Broadway has undergone a major sea change in the last half-decade. The jukebox musical shows whose books derive to fit around a certain artists songs, a la ABBA in Mamma Mia -- has become its most commercial asset. Broadway has often lifted its offerings from other sources, ranging from literature (Cats, Show Boat) to film (Hairspray, The Wedding Singer), but usually, the songs fit around the plot, some perhaps shoehorned in, but worked around story nonetheless.
The times, they have a-changed, and Hot Feet, conceived, choreographed and directed by performer Maurice Hines, fashions its plot around the music of Earth, Wind and Fire. This is great news for the band, whose range and hooks remain unparalleled more than a quarter-century since their debut. (Numbers include "After the Love Has Gone", "September," and "Shining Star.") But is this healthy for Broadway?
Yes and no. Yes, because any show as ebullient and beautiful to look at as Feet will draw audiences back for more theatergoing. And no, because it perpetuates the cycle of recycling. Rather than fashion a new plot for Feet, Hines updates the influential Red Shoes, finding Vivian Nixon as teen dancer Kalimba (an instrument used by Earth, Wind and Fire) joining her town's most famous dance company, named for boss Victor Serpentine (Keith David). When her mother (Tony-winner Ann Duquesnay) relents and lets her join (all in one particularly wince-worthy moment, saying nothing more than "You can't fight fate"), Kalimba finds herself in an All About Eve-ish battle against the current star, Naomi (Wynonna Smith).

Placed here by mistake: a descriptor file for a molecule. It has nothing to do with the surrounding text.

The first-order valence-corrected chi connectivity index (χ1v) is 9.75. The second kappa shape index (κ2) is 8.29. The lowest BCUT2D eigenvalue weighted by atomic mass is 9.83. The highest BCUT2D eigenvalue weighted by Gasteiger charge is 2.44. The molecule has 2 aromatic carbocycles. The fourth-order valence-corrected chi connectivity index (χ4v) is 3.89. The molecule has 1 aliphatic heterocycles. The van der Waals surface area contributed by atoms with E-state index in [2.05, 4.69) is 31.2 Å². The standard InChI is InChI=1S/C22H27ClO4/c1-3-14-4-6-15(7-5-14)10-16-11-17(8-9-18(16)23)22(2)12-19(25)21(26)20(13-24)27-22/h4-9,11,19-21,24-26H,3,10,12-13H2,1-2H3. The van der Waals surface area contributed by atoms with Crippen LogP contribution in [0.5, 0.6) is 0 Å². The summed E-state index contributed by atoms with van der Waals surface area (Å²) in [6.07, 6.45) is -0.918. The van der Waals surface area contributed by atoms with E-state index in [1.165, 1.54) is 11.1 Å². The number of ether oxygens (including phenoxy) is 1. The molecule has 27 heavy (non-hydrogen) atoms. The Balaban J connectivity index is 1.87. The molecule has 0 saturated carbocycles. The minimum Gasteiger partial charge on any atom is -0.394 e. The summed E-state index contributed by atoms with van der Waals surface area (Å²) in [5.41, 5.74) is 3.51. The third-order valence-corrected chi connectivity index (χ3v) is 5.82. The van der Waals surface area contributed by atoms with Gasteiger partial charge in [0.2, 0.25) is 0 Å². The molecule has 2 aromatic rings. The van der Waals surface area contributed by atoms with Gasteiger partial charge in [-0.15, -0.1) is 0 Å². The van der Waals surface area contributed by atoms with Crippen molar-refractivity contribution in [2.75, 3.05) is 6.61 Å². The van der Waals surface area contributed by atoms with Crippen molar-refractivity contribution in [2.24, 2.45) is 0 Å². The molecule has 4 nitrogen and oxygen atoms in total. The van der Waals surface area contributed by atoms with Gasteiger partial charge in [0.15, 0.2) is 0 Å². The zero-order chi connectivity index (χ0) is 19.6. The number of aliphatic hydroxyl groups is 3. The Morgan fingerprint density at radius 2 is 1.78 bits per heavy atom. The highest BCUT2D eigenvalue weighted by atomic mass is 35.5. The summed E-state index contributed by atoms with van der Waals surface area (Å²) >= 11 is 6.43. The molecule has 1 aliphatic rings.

But Kalimba has greater battles to fight, as Serpentine's success comes from a Mephistophelian deal: her ruby dance slippers actually bear the sign of the devil, and when she dances, her life hangs in the balance.
Melodramatic and slim, Feet could never advertise its story as a selling point, but it doesn't have to. Hines' choreography, with the aid of Paul Tazewell's costumes and Clifton Taylor's lighting design, is a sight to behold. This is a show that remains visually arresting from start to finish. And the entire company comes chockablock with outstanding dancers bringing every song to life.
Nixon, particularly, is a marvel on the dance floor. Smith, too demonstrates considerable chops, while Duquesnay is underutilized in her role I could have seen her sing and dance a few more times. But the real star is the music. Bill Meyers' orchestrations perfectly recreate the catalogue of Earth, Wind and Fire, and give the audience something to sing about long after leaving the theatre.